Chris Ryan's Strike Back - Afghanistan: Episodes 5 and 6 reviewed
Review by Jack Foley
THE final episodes of Chris Ryan’s Strike Back were a little bit of an anti-climax in my opinion.
While still exciting and undoubtedly spectacular, the finale was a little too predictable and failed to cover up a lot of the plot holes that had come before it.
There’s still no faulting Sky1’s drama for the scope of its ambition, or the general quality of its acting, but it kind of went quietly, rather than with the expected grand bang.
Episode 5 set the scene nicely, picking up as a hacker interfered with air support causing a British missile to hit American forces, and prompting Richard Armitage’s John Porter to accept another do-or-die mission to find the man responsible, a former guidance engineer (played by Ewen Bremner) who was dismissed from the army and subsequently recruited by the CIA.
Episode six, meanwhile, found Porter’s life is in danger as he attempts to extract Bremner’s engineer from a rebels’ base in Pakistan, before heading for a final confrontation with Andrew Lincoln’s Hugh Collinson, the man he blames for the fatal hostage extraction of 2003.
On an action level, Strike Back continued to deliver the most thrills. Armitage cuts a credible action hero, who despatches his enemies with cold, calculated ease.
An opening firefight, meanwhile, was delivered with all the bone-crunching, gut-wrenching intensity of films like Black Hawk Down, especially in its depiction of bullets hitting flesh. Admittedly, some of the effects shots surrounding the use of military aircraft and missles struck a dud note, but not at the expense of the overall excitement.
Rather, the main problems occurred more in the plot developments and some of its characterisations, as well as the uneven mix of action and politics.
Perhaps the show’s creators should have taken a couple more episodes to really explore the myriad lies, betrayals and double crosses that took place during the course of the final 2 hours or so… but it left me feeling a little short-changed.
Ewen Bremner’s rogue Gerald Baxter failed to generate the sympathy the writers were doubtless striving for, and seemed more of an annoying diversion prone to exaggerated outbursts in the middle of the Afghan desert, while Toby Stephens’ brash American diplomat Arlington was never really afforded the time to carve out anything other than a stereotypical villain.
Admittedly, the scenes between him and Lincoln were among the most compelling… but then Lincoln remains Strike Back‘s biggest asset.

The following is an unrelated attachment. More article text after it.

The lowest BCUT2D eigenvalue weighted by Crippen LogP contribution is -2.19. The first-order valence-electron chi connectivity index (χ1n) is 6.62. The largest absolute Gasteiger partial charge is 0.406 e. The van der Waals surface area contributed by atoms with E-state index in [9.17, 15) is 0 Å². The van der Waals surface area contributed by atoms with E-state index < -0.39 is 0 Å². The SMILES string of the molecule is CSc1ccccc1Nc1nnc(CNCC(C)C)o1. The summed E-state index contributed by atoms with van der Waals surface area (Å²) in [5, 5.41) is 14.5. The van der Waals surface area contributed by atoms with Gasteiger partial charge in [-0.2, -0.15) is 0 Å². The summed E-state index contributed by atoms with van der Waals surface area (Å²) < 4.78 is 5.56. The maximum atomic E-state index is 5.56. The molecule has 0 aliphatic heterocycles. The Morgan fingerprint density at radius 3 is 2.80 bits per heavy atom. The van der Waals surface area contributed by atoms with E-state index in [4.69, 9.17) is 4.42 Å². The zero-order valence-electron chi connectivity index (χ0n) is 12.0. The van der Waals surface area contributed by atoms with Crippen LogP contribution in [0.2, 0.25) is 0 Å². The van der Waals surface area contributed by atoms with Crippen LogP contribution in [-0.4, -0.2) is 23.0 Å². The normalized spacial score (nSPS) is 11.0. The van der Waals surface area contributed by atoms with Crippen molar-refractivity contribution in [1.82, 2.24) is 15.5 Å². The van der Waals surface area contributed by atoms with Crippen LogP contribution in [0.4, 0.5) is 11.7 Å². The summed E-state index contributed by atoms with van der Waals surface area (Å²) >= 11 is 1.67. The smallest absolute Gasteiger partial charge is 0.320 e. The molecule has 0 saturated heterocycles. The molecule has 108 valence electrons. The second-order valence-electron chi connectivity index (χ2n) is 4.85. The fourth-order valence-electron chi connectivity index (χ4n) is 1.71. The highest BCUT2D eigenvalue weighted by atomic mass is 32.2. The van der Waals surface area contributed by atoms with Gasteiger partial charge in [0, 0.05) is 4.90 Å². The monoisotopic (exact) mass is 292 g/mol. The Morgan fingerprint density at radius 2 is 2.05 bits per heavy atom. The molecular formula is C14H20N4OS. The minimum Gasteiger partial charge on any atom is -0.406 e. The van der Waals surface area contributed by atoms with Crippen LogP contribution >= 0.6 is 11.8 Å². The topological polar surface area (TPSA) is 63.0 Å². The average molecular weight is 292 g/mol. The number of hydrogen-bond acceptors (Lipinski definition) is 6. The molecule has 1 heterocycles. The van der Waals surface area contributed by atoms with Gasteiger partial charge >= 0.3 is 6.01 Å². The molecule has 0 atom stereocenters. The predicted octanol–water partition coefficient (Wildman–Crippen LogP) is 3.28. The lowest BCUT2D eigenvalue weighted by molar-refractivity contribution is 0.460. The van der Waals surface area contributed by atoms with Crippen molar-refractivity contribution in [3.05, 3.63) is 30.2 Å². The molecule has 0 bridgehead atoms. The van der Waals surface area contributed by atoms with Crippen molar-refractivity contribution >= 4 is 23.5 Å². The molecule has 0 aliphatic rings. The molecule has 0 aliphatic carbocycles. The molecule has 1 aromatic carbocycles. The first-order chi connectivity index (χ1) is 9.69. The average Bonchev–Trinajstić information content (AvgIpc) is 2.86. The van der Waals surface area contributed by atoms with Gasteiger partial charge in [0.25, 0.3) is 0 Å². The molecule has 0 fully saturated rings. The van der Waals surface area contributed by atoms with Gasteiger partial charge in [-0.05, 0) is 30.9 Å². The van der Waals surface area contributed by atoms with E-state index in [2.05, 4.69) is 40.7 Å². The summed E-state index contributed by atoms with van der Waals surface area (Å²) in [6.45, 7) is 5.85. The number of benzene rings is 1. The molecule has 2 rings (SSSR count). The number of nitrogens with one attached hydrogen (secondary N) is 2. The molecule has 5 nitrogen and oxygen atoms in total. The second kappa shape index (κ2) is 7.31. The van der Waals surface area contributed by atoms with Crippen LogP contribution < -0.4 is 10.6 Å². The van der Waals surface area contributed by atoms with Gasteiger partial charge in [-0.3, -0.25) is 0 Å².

His deceptive Hugh Collinson has been on a collision course with Armitage’s Porter for all six episodes, but while left to simmer in the background (or towards the end of each two-parter), it was never afforded the moment in the spotlight it fully merited.
When they finally met face to face, there was a fight and roll around in the sand, before Collinson broke down and admitted his regret and self-loathing at being the man responsible for the botched extraction in Iraq.
No sooner had he been forgiven, however, then he and Porter were thrust into the middle of another firefight in which there seemed only one possible outcome. As soon as Porter asked Collinson to cover him, you knew the outcome… and so the latter man ended up sacrificing himself to enable Porter’s escape.
This, to me, seemed like a waste of the Collinson character and was far too obvious and convenient a plot device, especially since the remaining seconds saw Porter making good his escape to face an uncertain future – wanted by the US government and Stephens’ sneering new villain.
Lincoln was arguably the show’s most intriguing character, but he was never really afforded the opportunity to really tap into the complex emotions driving him.
That said, the open ending that suggests a second season of Strike Back is to be welcomed as a sophomore outing is more than deserved for this otherwise highly entertaining British show.
Chris Ryan’s Strike Back aired on Sky1 on Wednesday nights from 9pm. This review related to the final two episodes on Wednesday, May 19.
- Strike Back - First two hours reviewed
- Dhafer L'Abidine interview
- Strike Back - Episodes 3 & 4 (Zimbabwe) reviewed
- Strike Back - Episodes 5 & 6 (Afghanistan) reviewed